Mr. Malcolm alleges that he was separated from the Navy in December 2002. Thus, his cause of action accrued in December 2002. See Martinez v. United States, 333 F.3d 1295, 1303 (Fed. Cir. 2003) (holding that in a military discharge case, "plaintiff's cause of action for back pay accrues at the time of the plaintiff's discharge"). Mr. Malcolm did not file his complaint at the Court of Federal Claims until May 2016, more than thirteen years after the cause of action accrued and seven years after the limitations period had run. Mr. Malcolm argues that the accrual of his improper discharge claim should be suspended because he was unaware of a mental problem prior to his discharge. The accrual suspension rule "is strictly and narrowly applied" and requires Mr. Malcolm to "show that defendant has concealed its acts with the result that plaintiff was unaware of their existence or . . . that its injury was `inherently unknowable' at the accrual date." Welcker v. United States, 752 F.2d 1577, 1580 (Fed. Cir. 1985) (quoting Japanese War Notes Claimants Ass'n v. United States, 373 F.2d 356, 358-59 (Ct. Cl. 1967). Although Mr. Malcolm now argues that he was unaware of his mental problems, he alleged in his amended complaint that he was actually aware of his mental problems prior to his discharge. Supp. Appx. 347. Therefore, his claim for back pay is time-barred.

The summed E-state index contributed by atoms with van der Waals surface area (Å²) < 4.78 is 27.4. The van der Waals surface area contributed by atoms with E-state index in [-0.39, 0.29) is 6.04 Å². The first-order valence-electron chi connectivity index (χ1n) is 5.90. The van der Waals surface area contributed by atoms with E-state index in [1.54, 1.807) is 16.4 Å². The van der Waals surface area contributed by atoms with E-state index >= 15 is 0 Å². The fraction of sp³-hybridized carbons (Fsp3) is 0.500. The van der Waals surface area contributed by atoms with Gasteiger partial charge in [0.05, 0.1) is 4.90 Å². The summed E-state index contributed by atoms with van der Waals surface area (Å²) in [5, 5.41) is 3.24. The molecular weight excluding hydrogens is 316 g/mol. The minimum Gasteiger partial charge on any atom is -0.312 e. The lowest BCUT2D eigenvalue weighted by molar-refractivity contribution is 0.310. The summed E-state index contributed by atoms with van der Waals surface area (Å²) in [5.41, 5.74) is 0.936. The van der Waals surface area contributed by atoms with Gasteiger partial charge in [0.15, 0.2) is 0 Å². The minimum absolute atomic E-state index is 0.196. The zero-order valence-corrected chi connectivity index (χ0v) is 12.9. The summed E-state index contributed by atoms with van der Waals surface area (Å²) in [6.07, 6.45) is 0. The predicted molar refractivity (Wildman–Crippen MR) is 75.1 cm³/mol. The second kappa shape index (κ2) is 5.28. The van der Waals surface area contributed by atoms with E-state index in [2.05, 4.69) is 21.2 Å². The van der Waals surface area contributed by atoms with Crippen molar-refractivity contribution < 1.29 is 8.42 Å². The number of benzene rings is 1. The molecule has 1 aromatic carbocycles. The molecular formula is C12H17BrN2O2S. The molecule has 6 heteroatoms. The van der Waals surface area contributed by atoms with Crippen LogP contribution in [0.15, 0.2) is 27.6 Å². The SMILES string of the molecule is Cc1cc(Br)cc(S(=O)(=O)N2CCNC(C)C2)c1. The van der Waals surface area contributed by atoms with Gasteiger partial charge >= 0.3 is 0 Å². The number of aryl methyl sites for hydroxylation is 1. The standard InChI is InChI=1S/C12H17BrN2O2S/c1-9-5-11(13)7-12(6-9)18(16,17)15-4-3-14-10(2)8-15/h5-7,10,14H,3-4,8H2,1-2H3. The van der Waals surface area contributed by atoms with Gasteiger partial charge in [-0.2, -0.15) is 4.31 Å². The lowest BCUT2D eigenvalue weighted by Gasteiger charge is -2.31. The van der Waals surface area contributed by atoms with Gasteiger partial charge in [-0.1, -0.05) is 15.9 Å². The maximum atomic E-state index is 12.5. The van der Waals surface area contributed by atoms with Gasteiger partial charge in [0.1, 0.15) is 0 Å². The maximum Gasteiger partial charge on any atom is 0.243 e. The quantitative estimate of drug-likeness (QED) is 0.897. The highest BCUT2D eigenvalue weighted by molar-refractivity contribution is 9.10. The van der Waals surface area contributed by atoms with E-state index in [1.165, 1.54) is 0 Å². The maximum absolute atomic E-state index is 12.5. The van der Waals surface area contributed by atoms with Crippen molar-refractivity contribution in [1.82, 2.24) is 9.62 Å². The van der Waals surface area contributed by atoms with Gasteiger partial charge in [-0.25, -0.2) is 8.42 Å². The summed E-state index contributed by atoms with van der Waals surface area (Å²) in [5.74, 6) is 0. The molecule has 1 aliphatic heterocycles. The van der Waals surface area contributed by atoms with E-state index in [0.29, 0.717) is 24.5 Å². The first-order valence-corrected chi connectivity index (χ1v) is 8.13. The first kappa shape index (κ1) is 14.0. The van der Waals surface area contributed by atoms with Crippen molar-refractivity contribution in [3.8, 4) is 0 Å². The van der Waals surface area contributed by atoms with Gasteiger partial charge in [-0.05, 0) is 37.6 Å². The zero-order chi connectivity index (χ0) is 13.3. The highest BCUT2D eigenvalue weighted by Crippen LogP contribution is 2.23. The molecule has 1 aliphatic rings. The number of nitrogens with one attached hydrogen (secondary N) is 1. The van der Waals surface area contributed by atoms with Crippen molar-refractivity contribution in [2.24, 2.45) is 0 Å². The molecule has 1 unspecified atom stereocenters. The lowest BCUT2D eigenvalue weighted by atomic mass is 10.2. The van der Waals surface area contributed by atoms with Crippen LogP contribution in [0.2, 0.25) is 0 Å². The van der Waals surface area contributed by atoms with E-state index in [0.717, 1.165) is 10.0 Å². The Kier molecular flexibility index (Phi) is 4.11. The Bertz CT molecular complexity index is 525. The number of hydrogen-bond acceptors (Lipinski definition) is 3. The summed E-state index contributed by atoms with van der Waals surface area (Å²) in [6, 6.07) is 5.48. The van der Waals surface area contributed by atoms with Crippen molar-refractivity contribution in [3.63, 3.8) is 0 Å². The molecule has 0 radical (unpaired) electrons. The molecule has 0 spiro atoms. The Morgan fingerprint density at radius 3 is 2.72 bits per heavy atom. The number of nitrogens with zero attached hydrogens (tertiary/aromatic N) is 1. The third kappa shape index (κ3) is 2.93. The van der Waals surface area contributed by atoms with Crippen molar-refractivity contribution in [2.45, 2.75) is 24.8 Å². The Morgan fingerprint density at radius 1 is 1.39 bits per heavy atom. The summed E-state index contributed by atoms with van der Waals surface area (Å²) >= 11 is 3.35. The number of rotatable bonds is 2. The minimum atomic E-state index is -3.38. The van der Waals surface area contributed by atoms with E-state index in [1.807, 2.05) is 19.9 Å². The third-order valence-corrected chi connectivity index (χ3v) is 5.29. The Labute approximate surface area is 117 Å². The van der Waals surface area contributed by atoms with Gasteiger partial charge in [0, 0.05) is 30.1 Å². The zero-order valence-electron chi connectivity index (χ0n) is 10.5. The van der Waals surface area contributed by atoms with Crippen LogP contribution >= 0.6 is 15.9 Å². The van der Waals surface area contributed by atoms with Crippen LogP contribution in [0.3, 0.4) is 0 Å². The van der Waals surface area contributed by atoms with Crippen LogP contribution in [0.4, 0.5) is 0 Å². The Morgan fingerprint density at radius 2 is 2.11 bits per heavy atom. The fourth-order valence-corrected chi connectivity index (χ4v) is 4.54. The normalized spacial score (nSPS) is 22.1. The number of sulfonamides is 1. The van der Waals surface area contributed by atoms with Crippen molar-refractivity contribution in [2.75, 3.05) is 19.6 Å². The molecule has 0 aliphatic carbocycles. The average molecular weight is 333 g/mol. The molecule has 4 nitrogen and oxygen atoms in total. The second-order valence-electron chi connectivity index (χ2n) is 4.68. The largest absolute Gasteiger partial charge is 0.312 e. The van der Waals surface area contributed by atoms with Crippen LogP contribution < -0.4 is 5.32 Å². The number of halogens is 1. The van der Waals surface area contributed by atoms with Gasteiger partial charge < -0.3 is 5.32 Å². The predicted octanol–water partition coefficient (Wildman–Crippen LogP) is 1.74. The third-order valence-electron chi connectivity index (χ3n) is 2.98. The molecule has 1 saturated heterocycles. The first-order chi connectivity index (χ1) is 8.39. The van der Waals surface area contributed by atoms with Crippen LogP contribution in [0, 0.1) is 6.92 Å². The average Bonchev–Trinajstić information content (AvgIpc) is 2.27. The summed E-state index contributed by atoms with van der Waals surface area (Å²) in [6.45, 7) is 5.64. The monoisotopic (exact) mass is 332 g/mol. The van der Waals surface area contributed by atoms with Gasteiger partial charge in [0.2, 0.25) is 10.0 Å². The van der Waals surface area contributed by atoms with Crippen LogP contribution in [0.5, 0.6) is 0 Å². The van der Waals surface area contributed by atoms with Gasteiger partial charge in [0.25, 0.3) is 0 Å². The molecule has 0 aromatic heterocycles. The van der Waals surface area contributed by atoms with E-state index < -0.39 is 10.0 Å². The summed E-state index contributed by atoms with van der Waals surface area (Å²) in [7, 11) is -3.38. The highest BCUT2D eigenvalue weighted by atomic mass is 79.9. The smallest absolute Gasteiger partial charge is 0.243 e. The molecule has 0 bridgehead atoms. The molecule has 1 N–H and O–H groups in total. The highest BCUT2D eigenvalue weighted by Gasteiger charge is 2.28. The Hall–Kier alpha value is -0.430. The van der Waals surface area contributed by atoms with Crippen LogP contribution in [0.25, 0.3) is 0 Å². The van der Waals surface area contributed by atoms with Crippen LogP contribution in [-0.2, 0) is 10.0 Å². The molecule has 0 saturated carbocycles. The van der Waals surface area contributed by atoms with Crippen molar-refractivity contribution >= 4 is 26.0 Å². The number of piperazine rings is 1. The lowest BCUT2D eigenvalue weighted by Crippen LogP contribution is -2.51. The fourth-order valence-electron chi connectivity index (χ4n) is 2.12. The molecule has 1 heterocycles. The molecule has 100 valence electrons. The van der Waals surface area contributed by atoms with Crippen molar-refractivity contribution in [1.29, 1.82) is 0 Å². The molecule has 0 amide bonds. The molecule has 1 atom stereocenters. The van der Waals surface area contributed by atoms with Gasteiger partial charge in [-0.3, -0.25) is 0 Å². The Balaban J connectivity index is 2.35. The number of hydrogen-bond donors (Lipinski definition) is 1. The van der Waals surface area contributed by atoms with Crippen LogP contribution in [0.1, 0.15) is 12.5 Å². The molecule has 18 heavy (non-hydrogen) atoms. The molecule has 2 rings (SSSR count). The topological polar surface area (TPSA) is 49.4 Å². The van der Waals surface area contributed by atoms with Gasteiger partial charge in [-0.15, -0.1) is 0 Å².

The Court of Federal Claims also correctly determined that it lacks jurisdiction to review Mr. Malcolm's claim for disability retirement pay. "[T]he Court of Federal Claims has no jurisdiction over disability retirement claims until a military board evaluates a service member's entitlement to such retirement in the first instance." Chambers v. United States, 417 F.3d 1218, 1225 (Fed. Cir. 2005). Here, Mr. Malcolm did not present any Navy board with a disability claim prior to the trial court's decision. Although Mr. Malcolm argues that he applied to the BCNR for disability benefits, he did not submit an application to the BCNR seeking "medical disability pay" until six days after the Court of Federal Claims dismissed his case. Supp. Appx. 373. The BCNR has not yet issued a decision in response to that application. Since Mr. Malcolm's claim has not been decided by the BCNR, the Court of Federal Claims was correct in determining that it lacks jurisdiction because the claim is not ripe.
Finally, the Court of Federal Claims lacks jurisdiction over Mr. Malcolm's claim for equitable relief to change his discharge status. The court cannot grant equitable relief unless such relief is "an incident of and collateral to" a money judgment. 28 U.S.C. § 1491(a)(2); see James v. Caldera, 159 F.3d 573, 580 (Fed. Cir. 1998) (holding that "incident of and collateral to" means that non-monetary relief must be "tied and subordinate to a money judgment") (internal quotations omitted). Because Mr. Malcolm has not pled a claim over which the Court of Federal Claims has jurisdiction to grant monetary relief, it has no jurisdiction to grant equitable relief.
We have considered Mr. Malcolm's remaining arguments but find them unpersuasive. Because the Court of Federal Claims properly dismissed the complaint for lack of jurisdiction, we affirm.